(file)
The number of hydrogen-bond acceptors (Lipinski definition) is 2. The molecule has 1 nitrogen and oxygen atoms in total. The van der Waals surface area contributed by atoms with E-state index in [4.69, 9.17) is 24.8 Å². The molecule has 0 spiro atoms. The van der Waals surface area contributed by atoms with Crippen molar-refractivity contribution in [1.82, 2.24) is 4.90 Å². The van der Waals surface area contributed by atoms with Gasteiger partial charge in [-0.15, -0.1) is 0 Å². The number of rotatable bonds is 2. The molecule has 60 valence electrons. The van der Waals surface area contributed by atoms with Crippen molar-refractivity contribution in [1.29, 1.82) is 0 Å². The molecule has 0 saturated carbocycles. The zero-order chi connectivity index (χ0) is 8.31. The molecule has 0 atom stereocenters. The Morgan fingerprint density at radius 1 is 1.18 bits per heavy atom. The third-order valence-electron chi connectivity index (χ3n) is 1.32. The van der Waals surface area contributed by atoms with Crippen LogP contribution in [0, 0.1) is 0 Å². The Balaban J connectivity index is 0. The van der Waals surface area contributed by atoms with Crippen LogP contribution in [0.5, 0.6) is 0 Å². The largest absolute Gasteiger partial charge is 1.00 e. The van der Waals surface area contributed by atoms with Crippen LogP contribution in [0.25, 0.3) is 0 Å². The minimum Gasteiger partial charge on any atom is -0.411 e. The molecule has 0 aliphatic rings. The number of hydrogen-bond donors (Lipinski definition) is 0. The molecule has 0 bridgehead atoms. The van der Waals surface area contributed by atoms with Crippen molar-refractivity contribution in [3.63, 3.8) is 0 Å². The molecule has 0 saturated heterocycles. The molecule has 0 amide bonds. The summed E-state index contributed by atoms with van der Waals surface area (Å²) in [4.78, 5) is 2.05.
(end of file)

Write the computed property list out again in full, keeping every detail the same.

The number of hydrogen-bond acceptors (Lipinski definition) is 2. The molecule has 1 nitrogen and oxygen atoms in total. The van der Waals surface area contributed by atoms with E-state index in [4.69, 9.17) is 24.8 Å². The molecule has 0 spiro atoms. The van der Waals surface area contributed by atoms with Crippen molar-refractivity contribution in [1.82, 2.24) is 4.90 Å². The van der Waals surface area contributed by atoms with Gasteiger partial charge in [-0.15, -0.1) is 0 Å². The number of rotatable bonds is 2. The molecule has 60 valence electrons. The van der Waals surface area contributed by atoms with Crippen molar-refractivity contribution in [1.29, 1.82) is 0 Å². The molecule has 0 saturated carbocycles. The zero-order chi connectivity index (χ0) is 8.31. The molecule has 0 atom stereocenters. The Morgan fingerprint density at radius 1 is 1.18 bits per heavy atom. The third-order valence-electron chi connectivity index (χ3n) is 1.32. The van der Waals surface area contributed by atoms with Crippen LogP contribution in [0, 0.1) is 0 Å². The Balaban J connectivity index is 0. The van der Waals surface area contributed by atoms with Crippen LogP contribution in [0.5, 0.6) is 0 Å². The largest absolute Gasteiger partial charge is 1.00 e. The van der Waals surface area contributed by atoms with Crippen LogP contribution in [0.25, 0.3) is 0 Å². The minimum Gasteiger partial charge on any atom is -0.411 e. The molecule has 0 aliphatic rings. The number of hydrogen-bond donors (Lipinski definition) is 0. The molecule has 0 bridgehead atoms. The van der Waals surface area contributed by atoms with Crippen molar-refractivity contribution in [3.63, 3.8) is 0 Å². The molecule has 0 saturated heterocycles. The molecule has 0 amide bonds. The summed E-state index contributed by atoms with van der Waals surface area (Å²) in [4.78, 5) is 2.05.